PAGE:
The third and final type of battery that can be found in modern mobile phones is the Li-lithium-ion-polymer (Po) battery. Sony-Ericsson is currently the main advocate of the Po battery. What differentiates Po from other battery technologies is the electrolyte that is used. Unfortunately, the dry lithium polymer suffers from poor conductivity. To ameliorate this problem, a gelled electrolyte is added. Po batteries have a number of advantages over current Li-ion technology. First, one can produce very low profile batteries; batteries with the profile of a credit card are feasible. Second, there is a flexibility of battery form. Po batteries can be produced in almost any form, freeing battery manufacturers and phone designers from standard cell formats. Third, the technology can be produced in high volumes, so any reasonably sized battery can be produced economically. Fourth, Po batteries are very lightweight. Gelled electrolytes enable simplified packaging by eliminating the need for a metal shell. Fifth, Po batteries offer improved safety. They are more resistant to overcharge than Li-ion batteries, with less chance of electrolyte leakages.

Compared to Li-ion technology, Po technology has three main weaknesses. The first is a lower energy density and decreased cycle count compared to Li-ion. Second, due to lower production levels, they are currently more expensive to manufacture. Third, they have a higher cost-to-energy ratio than Li-ion.

Microchip technology

Microchip technology determines the maximum memory (in bytes) of a mobile phone and, hence, the quality of features such photos, video, and music storage. Two alternative forms of memory technology underpin the current generation of mobile phones: internal memory and removable memory. Until recently, internal memory exploited two microchips; one dedicated to operating system software and application software; the other dedicated to pictures, video, and music storage. Recently, there has been experimentation with a single chip set to perform all functions. The key attraction here is the saving of space within the mobile phone.

‘Flash memory’ is used for both internal and removable memory in mobile phones. Flash memory is non-volatile computer memory that can be electrically erased and reprogrammed. The key advantage of non-volatile memory is that it does not require energy in order to store information on a chipset. Besides mobile phones, non-volatile memory is used in PDAs and digital cameras. By contrast, PCs use volatile DRAM memory.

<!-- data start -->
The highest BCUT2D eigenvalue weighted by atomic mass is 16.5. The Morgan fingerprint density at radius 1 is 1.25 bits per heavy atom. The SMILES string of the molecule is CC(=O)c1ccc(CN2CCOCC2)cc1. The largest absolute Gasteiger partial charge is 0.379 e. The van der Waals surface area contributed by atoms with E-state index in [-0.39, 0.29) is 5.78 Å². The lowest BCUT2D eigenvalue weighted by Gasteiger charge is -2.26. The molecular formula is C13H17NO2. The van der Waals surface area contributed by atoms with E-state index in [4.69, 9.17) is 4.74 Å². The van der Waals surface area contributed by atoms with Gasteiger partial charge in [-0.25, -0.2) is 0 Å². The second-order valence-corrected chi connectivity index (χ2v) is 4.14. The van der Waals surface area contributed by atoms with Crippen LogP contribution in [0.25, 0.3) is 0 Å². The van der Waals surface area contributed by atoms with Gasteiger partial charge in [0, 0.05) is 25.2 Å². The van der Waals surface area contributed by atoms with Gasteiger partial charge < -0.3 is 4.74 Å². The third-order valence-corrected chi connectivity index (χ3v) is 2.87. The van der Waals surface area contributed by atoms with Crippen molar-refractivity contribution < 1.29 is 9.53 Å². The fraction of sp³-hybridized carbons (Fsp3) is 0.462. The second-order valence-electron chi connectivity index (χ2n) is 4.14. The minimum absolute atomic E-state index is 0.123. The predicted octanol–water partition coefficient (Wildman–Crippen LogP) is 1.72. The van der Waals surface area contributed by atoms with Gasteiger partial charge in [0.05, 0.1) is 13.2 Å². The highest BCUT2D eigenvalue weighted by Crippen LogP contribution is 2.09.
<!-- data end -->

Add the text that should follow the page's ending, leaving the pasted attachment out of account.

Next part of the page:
There are two alternative types of flash memory used in the current generation of mobile phones: NOR and NAND.Footnote 4 NOR flash was first introduced by Intel in 1988 as an alternative to EPROM and EEPROM based devices. In 1989 Toshiba introduced NAND flash architecture. This addressed the need for lower cost per bit, higher performance, and disk-like memory. Technically, NOR and NAND flash differ in two important ways: the connections of the individual memory cells are different, and the interface provided for reading and writing the memory is different (NOR allows random-access for reading, NAND only allows page access). The NOR configuration consists of individual memory cells that are connected in parallel. This facilitates random access and provides a fast response time. NOR is typically used for fast response rate/low density applications, such as code storage. Within mobile phones, it is most effective for application storage.

NAND is a serial memory cell that has 1 less contact per pair of cells than NOR memory, making NAND less expensive to produce. NAND is popular because it is a cost-effective means of producing high density storage devices with fast response rates. Indeed, NAND was specifically developed as a high density storage alternative to NOR (the endurance of a typical NAND flash is 1,000,000 cycles compared with a typical NOR flash of 100,000 cycles). In mobile phones, NAND is typically used for high density storage and high speed programme/erase applications such as music, video, picture data storage.

Screen technology

Screen technology is the third core technology underpinning the modern mobile phone. The quality of a screen is governed by the number of pixels per square centimetre. This is directly related to the quality of the Liquid Crystal Display (LCD) of the phone. The type of LCD screen determines the resolution. This is particularly important for the quality (service characteristics) of its camera and video facilities. An LCD is a thin, flat display device, made up of a certain number of colours or monochrome pixel arrays, taking the form of a light source or reflector. An LCD is usually utilised in battery powered electronic devices because it requires very small amounts of electric power.Footnote 5